Refuse gifts, favors, fees, free travel and special treatment, and avoid political and other outside activities that may compromise integrity or impartiality, or may damage credibility.

The committee that revised the Society’s Code of Ethics felt the document’s tenets and underlying principles apply to all journalism regardless of how it’s ultimately presented. Still, the committee knew people interested in ethical journalism may benefit from additional guidance from the Society and other people and organizations.
Below are several resources that the Society’s ethics committee compiled to help people with day-to-day decisions. These resources are not formally part of the Code. Also, these lists will grow and change as more resources are found, or as resources become obsolete.

For those people who still have questions, please email the Society’s Ethics Hotline: ethics@spj.org


  • Fred Brown of the Society’s Ethics Committee offers advice and pointers to journalists about gifts and political involvement. “‘Refuse’ may be a little harsh; ‘decline’ suggests a more polite approach to avoiding the appearance of conflict of interest,” he writes. “This is the starting point for many employers’ codes of ethics, and those codes are more specific and detailed about what news employees can and can’t do.”
    SOURCE: http://blogs.spjnetwork.org/ethicscode/?p=180

 

  • The Society’s Ethics Committee examines the importance of credibility to journalists in a position paper. “Credibility is at the heart of journalism,” the Committee writes. “The audience must believe the information it is receiving is accurate, the editorial judgments based on principles of fairness and balance.”
    SOURCE: http://www.spj.org/ethics-papers-accountability.asp

 

  • Journalists often wonder whether they are allowed to become involved with any political activities or movements. The Society’s Ethics Committee offers some suggestions in a position paper, but discourages any involvement. “Don’t get involved,” the Committee writes. “Don’t contribute money, don’t work in a campaign, don’t lobby, and especially, don’t run for office yourself.”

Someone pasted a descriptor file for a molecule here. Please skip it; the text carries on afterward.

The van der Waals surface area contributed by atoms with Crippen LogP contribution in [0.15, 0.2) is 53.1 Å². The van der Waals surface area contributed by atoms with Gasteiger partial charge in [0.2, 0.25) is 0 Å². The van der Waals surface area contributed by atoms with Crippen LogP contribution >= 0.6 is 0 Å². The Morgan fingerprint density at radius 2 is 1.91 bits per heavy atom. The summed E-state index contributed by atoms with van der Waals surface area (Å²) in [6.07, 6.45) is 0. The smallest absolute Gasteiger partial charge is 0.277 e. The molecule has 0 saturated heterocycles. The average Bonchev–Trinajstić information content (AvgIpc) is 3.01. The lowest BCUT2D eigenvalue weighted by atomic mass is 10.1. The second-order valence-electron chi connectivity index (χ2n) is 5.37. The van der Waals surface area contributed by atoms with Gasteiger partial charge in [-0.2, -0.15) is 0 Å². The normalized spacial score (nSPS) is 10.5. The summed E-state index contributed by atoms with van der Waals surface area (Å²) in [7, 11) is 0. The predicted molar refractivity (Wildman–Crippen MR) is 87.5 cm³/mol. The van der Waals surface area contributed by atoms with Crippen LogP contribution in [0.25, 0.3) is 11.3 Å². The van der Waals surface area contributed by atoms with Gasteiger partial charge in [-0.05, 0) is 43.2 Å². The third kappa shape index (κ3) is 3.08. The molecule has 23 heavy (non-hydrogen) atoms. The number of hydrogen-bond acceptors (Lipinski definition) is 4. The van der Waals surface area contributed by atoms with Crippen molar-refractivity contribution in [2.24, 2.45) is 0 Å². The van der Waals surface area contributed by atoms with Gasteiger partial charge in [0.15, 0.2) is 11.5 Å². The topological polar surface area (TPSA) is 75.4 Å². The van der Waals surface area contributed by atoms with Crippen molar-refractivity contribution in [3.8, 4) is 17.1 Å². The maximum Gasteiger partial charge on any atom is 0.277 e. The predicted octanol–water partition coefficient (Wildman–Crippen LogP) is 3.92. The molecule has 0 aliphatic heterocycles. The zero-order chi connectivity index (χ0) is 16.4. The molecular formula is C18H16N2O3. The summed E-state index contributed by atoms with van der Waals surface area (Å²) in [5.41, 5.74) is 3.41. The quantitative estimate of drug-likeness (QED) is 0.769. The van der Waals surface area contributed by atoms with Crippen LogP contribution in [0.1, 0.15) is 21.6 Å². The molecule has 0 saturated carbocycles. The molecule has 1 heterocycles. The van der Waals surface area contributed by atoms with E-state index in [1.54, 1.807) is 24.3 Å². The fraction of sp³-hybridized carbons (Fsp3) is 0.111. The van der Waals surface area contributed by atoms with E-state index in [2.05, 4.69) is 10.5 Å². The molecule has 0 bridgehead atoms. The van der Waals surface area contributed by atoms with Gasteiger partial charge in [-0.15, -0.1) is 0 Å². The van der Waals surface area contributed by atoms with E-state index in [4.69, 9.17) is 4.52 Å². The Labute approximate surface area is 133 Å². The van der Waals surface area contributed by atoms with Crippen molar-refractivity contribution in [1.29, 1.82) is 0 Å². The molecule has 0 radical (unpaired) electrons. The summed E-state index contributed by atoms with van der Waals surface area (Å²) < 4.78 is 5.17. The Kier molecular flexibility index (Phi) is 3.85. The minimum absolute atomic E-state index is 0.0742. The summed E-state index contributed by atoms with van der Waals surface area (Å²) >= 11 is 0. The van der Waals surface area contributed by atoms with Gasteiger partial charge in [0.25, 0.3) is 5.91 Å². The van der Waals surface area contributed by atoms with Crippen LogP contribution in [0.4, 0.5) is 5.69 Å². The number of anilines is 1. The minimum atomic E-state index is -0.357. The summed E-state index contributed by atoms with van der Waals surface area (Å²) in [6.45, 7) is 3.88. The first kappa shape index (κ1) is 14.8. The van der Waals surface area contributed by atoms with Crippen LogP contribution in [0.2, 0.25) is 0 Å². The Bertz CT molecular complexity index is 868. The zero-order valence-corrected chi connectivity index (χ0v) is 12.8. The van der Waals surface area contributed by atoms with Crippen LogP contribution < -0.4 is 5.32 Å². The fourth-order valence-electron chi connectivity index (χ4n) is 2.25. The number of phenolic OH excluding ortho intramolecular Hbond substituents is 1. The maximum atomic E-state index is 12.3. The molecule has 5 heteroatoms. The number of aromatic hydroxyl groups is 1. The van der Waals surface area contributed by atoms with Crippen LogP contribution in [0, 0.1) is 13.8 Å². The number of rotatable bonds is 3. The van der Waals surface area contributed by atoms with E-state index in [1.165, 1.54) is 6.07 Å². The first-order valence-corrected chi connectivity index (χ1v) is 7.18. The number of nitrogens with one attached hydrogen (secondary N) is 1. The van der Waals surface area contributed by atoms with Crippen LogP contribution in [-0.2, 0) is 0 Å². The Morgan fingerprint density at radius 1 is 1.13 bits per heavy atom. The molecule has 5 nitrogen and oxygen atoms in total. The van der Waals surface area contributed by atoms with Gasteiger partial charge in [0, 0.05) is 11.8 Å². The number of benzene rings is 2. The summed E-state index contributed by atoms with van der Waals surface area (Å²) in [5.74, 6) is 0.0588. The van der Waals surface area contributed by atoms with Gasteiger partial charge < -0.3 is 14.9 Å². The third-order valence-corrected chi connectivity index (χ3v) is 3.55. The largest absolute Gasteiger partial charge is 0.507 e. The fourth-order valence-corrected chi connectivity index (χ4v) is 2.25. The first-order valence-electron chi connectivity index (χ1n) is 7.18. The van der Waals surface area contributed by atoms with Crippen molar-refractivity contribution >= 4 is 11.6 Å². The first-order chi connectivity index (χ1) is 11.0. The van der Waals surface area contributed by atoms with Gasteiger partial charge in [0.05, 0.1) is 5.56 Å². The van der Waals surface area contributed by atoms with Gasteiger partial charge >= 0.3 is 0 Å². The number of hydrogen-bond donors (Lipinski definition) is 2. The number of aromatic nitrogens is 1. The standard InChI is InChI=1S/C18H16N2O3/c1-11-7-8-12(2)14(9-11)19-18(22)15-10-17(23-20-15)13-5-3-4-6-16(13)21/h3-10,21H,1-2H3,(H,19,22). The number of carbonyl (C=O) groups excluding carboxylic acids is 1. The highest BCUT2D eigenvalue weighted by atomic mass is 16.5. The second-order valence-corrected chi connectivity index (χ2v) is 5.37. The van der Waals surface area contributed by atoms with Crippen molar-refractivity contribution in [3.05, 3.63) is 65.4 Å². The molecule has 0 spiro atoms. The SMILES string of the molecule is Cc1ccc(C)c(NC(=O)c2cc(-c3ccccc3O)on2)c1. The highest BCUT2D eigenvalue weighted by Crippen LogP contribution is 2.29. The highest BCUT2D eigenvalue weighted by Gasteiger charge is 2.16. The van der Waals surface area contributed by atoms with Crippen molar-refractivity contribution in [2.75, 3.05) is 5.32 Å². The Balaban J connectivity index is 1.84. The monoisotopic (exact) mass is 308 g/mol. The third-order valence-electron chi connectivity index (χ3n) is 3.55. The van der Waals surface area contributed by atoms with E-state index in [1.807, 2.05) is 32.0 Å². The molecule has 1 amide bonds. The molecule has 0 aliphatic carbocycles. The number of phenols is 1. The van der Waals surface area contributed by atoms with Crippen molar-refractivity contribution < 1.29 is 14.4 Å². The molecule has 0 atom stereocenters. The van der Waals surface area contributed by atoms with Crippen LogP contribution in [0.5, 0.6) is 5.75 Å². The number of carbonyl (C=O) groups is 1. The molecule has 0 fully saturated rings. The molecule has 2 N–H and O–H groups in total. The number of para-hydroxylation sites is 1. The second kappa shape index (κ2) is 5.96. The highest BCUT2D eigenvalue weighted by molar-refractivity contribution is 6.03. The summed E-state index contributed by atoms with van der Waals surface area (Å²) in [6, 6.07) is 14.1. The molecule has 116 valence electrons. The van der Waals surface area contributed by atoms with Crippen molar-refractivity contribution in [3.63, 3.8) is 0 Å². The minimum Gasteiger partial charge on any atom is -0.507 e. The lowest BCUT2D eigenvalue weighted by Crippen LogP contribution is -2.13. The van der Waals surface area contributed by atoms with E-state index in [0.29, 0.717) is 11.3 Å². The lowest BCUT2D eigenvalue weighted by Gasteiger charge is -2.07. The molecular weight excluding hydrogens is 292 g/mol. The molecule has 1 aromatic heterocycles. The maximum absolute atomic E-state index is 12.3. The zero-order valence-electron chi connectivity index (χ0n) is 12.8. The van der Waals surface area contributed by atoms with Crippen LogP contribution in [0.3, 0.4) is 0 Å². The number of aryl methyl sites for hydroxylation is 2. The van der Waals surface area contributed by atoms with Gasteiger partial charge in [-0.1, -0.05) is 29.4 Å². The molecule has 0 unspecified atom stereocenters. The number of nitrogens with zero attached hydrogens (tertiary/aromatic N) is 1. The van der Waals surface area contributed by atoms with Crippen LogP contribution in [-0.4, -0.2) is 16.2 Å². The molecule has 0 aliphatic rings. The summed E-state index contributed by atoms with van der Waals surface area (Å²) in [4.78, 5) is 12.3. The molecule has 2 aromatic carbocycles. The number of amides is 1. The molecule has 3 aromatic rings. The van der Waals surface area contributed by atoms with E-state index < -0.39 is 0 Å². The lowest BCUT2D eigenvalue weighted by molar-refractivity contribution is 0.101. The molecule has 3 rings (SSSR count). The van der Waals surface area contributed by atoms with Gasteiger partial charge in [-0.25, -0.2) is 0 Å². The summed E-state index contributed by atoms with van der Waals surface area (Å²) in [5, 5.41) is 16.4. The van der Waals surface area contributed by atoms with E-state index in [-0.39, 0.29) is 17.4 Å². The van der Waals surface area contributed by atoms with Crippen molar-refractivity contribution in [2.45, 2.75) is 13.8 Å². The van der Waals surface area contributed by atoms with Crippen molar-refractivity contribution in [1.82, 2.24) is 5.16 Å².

SOURCE: http://www.spj.org/ethics-papers-politics.asp

 

  • Fred Brown and Nerissa Young examine for the Society’s Ethics Committee whether journalists can be involved in social movements. In this case study, they look at whether a journalist should be allowed to take part in a parade supporting LGBT rights.
    SOURCE: http://www.spj.org/ecs16.asp

 

  • Sometimes the government asks journalists to withhold certain information for various purposes, including national security. In this case study, the Society’s Ethics Committee looks at whether journalists should cooperate with government officials to withhold certain information from publication.
    SOURCE: http://www.spj.org/ecs1.asp

 

 

  • NPR‘s Ethics Handbook offers some guidelines on avoiding conflicts of interest, including when a journalist’s spouse becomes involved with politics. “To secure the public’s trust, we must make it clear that our primary allegiance is to the public,” NPR advises. “Any personal or professional interests that conflict with that allegiance, whether in appearance or in reality, risk compromising our credibility.”
    SOURCE: http://ethics.npr.org/category/e-independence/

 

 

  • RTDNA compiled a comprehensive list of questions journalists should ask themselves to avoid conflicts of interest. “The act of reporting and presenting the news often puts journalists in the position of working very closely with sources,” RTDNA writes. “This is where conflicts of interest can occur.”
    SOURCE: http://www.rtdna.org/content/guidelines_for_avoiding_conflict_of_interest